And in Mark, the daughter’s not dead, but dying. There’s thus an urgency to getting Jesus to his house before she dies that’s completely missing in Matthew (Mark 5:21-43). “My daughter has just died but come and lay your hand on her, and she will live.” What we have here is not faith in a healer but in a miracle-worker of a completely different degree. That’s an astounding hope. An astounding faith affirmation. We can’t miss this. In light of what I have heard of you, I do not accept death. I do not accept the end. I do not accept the way things are—that what is is—that what I can’t do can’t be done.

In some ways this constitutes a problem for us. Because, in our experience, death is death. No matter what we believe—no matter what we pray for. And yet—and yet, what power death is accorded varies tremendously in human experience. And as those who walk in the way of God, we do not believe that death is the end, do we? We do not accept death as a power to fear. And we do not live as those without hope even amidst death. And amidst death—all kinds of death—every kind of death—we believe in the transformative power of living love.

Now in other ways, this faith affirmation also constituted a problem for Jesus. Because he was being asked to come lay his hand on a corpse—which was to be made ritually unclean—according to the law. The Torah provides rules for living that is whole—that is in keeping with God and God’s expectations—the living that is life. “I call heaven and earth to witness against you today that I have set before you life and death, blessings and curses. Choose life …” (Deuteronomy 30:19). And Jesus does, doesn’t he, choose life, but by going to death. I choose life even for someone dead.

And Jesus got up and followed him, with his disciples. Jesus followed. Jesus, the one everyone had been following—the one who had been calling disciples to follow him—follows someone else! What do we make of that inversion? That someone with that kind of profound resurrection faith doesn’t need to follow Jesus(!) but leads Jesus to where such faith can change the world? Wow!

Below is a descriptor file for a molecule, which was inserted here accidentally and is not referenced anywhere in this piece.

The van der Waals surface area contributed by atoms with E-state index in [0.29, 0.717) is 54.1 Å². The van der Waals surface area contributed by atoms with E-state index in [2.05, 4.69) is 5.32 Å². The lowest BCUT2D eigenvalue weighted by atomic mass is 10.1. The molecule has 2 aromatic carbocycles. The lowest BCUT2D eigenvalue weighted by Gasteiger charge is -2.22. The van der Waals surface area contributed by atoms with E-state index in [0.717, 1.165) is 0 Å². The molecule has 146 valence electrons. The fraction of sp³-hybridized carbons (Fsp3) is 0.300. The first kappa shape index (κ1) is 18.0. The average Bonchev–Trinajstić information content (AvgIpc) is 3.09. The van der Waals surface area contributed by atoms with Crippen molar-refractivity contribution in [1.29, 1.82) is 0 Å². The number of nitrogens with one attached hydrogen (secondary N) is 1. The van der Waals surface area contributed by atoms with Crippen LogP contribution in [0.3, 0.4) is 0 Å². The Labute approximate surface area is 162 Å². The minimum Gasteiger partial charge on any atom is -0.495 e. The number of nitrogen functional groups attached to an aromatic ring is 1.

Jesus got up and followed him. Before, we asked what it took the leader to interrupt Jesus. Conversely, we also have to ask, what does it take for Jesus to be thus interrupted? To be doing something vitally important—something he had been called to do (he’s on a mission from God) and to have someone interrupt—have someone barge in with their own agenda, and to stop what he was doing and to follow. To be the leader and yet to follow. Too many of us in our world have fatally misunderstood leadership as not respecting someone else’s agenda, thinking oneself above interruption, above change, too important to acknowledge someone else’s idea—let alone follow someone else.

Then suddenly a woman who had been suffering from hemorrhages for twelve years came up behind him and touched the fringe of his cloak …. So Jesus is interrupted again. Here in Matthew it’s not the potentially fatal delay in the healer getting to the sick girl before she dies. We’re given the space to ask again, what would it take to interrupt Jesus? What would make someone take that kind of initiative? We’ve already said desperate need interrupts sanctity. And powerful love. Terrible fear also interrupts sanctity. The fear of those who are terrified that things won’t change (this woman who’s been suffering twelve long years) and the fear of those who are terrified that things will change—the fear of those entrenched in the way things are.

She touched the fringe of his cloak. We shouldn’t have the image of some hippy Jesus here in a fringed robe. No. In fact, we have an image of an orthodox Jesus wearing the tassels prescribed in the law (Numbers 15:38; Deuteronomy 22:12) to remind people of God’s commandments. Later in this gospel, Jesus will explicitly criticize those who wear their fringes long seeking to draw too much attention to themselves instead of God (Matthew 23:5), but there’s no criticism of those who wear the tassels.

It’s not so much picking and choosing Scripture as it is prioritizing—honing in on the essential. Jesus does, on the one hand, here obey the law, but he obeys even while, on the other hand, ignoring the idea that a hemorrhaging woman would make him unclean on his way to touch a dead girl with faith in hope. And again and again, Jesus interrupts traditional understanding of Scripture.